That’s one rep of probably around 6-10 steps. Go for 3-5 full reps and don’t let off the tension. Add reps over time, or try it with a bar across your hips for some extra nastiness.
3 – Band Prone Hamstring Curl
When choosing exercises, one of your main considerations should be the muscle length you’re training them in. Exercises that train muscles in their longest position (think hips bent with knees straight) do a great job, but so do exercises that train them in their shortened position (think hips straight with knees bent).
Banded hamstring curls put your hips in a straightened position, working through knee flexion. With this position and the ascending band resistance, these load the hamstrings most in their shortened position. Because of this, these do a crappy job of training your hamstrings in their lengthened position, but the squeeze and pump you get more than make up for it.
Combine them with something more hip-dominant (like RDLs, back extensions, pull-throughs, etc.) to cover all bases. Sets of 20-30 reps work well towards the back end of a workout. Or you could start with them – your squats will feel smoother after you get a hamstring pump using these bad boys.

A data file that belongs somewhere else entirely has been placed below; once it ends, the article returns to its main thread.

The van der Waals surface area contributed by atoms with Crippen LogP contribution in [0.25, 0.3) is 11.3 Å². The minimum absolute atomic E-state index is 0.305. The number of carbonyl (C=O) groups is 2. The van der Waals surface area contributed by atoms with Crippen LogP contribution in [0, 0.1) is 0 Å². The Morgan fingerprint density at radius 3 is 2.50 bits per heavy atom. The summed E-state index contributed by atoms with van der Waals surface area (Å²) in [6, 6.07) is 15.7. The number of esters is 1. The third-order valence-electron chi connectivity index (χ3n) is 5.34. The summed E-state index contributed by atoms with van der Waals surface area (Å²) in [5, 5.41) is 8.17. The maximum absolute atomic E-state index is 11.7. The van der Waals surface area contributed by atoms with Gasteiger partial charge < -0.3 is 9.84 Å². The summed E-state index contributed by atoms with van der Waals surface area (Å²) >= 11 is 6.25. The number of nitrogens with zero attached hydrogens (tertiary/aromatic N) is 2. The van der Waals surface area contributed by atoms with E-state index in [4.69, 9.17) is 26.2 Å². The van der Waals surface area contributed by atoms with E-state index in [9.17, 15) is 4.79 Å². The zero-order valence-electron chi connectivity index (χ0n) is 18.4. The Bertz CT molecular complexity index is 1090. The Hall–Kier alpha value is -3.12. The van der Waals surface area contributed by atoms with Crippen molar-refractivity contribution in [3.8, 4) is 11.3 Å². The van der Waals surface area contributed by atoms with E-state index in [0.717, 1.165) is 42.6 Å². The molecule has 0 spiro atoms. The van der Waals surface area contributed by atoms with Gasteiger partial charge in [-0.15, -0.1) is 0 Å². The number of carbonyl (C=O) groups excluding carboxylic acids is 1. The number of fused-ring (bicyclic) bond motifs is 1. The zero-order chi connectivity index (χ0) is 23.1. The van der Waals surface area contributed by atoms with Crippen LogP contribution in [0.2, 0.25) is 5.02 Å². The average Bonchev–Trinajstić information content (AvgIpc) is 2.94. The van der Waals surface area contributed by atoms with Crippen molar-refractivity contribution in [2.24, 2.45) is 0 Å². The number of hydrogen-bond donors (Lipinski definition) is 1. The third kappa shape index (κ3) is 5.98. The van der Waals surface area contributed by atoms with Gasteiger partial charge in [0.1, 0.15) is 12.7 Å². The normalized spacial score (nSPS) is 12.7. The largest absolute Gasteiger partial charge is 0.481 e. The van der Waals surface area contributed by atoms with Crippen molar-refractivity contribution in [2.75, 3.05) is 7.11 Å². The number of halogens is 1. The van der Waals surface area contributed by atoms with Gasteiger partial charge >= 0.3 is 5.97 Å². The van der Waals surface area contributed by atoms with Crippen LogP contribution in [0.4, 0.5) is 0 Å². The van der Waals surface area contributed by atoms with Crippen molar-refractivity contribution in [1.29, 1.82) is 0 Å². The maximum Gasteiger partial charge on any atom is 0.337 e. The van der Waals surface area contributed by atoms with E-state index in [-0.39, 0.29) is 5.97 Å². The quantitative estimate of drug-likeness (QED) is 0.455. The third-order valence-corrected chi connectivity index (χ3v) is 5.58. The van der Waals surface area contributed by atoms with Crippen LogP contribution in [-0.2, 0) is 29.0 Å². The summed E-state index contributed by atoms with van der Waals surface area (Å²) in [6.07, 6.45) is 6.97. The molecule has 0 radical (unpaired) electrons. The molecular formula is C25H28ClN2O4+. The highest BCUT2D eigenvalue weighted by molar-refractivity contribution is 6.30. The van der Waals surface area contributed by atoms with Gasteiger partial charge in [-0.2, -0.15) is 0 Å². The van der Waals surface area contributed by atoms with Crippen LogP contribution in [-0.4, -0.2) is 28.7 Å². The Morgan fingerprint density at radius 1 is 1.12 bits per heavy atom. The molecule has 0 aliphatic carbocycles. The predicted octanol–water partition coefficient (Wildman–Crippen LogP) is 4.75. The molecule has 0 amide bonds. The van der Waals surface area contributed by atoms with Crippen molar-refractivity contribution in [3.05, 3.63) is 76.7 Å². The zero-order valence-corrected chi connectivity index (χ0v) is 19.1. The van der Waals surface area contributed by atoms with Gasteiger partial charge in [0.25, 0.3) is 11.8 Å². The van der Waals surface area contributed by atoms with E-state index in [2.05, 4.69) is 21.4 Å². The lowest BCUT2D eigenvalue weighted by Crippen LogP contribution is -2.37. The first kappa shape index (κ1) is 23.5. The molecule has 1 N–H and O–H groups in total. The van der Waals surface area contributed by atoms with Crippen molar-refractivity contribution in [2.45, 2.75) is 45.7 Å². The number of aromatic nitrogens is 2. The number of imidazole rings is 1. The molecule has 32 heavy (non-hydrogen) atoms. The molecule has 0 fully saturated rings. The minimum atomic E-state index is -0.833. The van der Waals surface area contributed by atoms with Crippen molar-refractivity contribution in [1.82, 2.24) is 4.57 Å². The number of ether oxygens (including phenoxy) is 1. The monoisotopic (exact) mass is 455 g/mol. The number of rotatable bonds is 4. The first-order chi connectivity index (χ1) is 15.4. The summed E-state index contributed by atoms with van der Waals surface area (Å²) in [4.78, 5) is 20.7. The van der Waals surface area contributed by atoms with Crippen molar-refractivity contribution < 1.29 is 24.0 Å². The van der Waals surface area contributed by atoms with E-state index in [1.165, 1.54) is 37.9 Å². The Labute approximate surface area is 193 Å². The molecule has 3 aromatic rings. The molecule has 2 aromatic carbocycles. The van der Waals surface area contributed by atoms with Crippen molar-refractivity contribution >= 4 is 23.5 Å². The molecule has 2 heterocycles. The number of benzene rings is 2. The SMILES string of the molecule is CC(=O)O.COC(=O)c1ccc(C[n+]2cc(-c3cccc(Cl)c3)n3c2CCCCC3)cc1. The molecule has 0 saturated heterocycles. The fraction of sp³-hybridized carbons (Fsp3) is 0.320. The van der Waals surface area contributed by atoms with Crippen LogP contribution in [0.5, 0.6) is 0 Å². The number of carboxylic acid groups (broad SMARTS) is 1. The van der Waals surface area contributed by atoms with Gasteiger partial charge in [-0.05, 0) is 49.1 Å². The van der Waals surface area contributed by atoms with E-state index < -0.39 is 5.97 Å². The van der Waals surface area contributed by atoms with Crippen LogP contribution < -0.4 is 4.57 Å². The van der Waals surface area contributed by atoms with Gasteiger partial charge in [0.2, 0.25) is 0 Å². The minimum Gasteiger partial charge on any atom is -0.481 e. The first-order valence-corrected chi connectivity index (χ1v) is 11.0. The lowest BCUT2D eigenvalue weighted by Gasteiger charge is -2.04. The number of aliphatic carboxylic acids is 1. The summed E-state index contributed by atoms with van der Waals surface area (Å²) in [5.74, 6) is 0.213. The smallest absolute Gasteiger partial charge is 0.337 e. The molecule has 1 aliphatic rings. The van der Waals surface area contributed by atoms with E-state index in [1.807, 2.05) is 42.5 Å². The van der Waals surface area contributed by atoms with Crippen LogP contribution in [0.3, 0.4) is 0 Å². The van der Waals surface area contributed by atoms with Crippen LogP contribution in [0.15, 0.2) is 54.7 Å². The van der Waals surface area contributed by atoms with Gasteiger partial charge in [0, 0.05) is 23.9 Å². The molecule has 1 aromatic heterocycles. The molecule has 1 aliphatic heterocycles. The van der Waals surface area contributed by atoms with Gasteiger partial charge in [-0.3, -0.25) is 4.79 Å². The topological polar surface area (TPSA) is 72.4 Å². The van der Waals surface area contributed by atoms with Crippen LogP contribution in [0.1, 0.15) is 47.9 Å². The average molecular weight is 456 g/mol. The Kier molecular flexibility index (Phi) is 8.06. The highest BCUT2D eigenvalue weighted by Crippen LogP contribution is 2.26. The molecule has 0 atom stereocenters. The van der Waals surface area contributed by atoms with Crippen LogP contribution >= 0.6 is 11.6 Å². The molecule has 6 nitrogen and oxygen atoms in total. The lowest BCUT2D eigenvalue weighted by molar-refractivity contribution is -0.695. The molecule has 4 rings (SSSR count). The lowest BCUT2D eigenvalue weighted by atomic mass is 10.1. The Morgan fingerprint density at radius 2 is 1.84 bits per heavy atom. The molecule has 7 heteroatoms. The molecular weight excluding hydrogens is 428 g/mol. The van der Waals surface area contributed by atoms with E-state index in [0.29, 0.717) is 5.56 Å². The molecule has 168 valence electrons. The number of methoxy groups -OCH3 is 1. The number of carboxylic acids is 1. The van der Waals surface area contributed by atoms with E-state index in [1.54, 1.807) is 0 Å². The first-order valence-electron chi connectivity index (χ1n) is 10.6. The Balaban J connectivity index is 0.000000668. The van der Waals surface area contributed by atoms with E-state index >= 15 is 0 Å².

4 – Landmine Single-Leg (Ipsilateral) RDL
Landmine Side-Facing RDL
Landmine Front-Facing RDL
These work well with a variety of rep ranges. Try both options to find the one you like more.
Single-leg RDLs are most commonly done with a contralateral load: planted foot with the load in the opposite hand. Contralateral work mostly relies on using an interconnected line of tissues known as the “posterior functional line.” This line connects the glutes of one hip to the opposite side lats, essentially creating an X-shape that crosses the lower back.
Why should you care? Well, think about athletes and their sport. Developing stabilization between hip and shoulder is essential. But if you care more about getting bulging hamstrings, contralateral might not be the best option.
Ipsilateral means using the same-side arm and leg. It’s more useful when you’re trying to train the muscles of the lead leg, and that hip “snap” from the lead leg you’ll see in some sports. An ipsilateral RDL tends to be more stable and it emphasizes the lead leg’s hamstring more.
A dumbbell or kettlebell can be a good option, but if you’re looking to really load those hamstrings (and glutes), using a landmine offers more stability. The bar stays in contact with the floor throughout the lift.
More stability means more output, so it can be a good way to bro-up your single-leg work.
5 – Hip-Banded RDL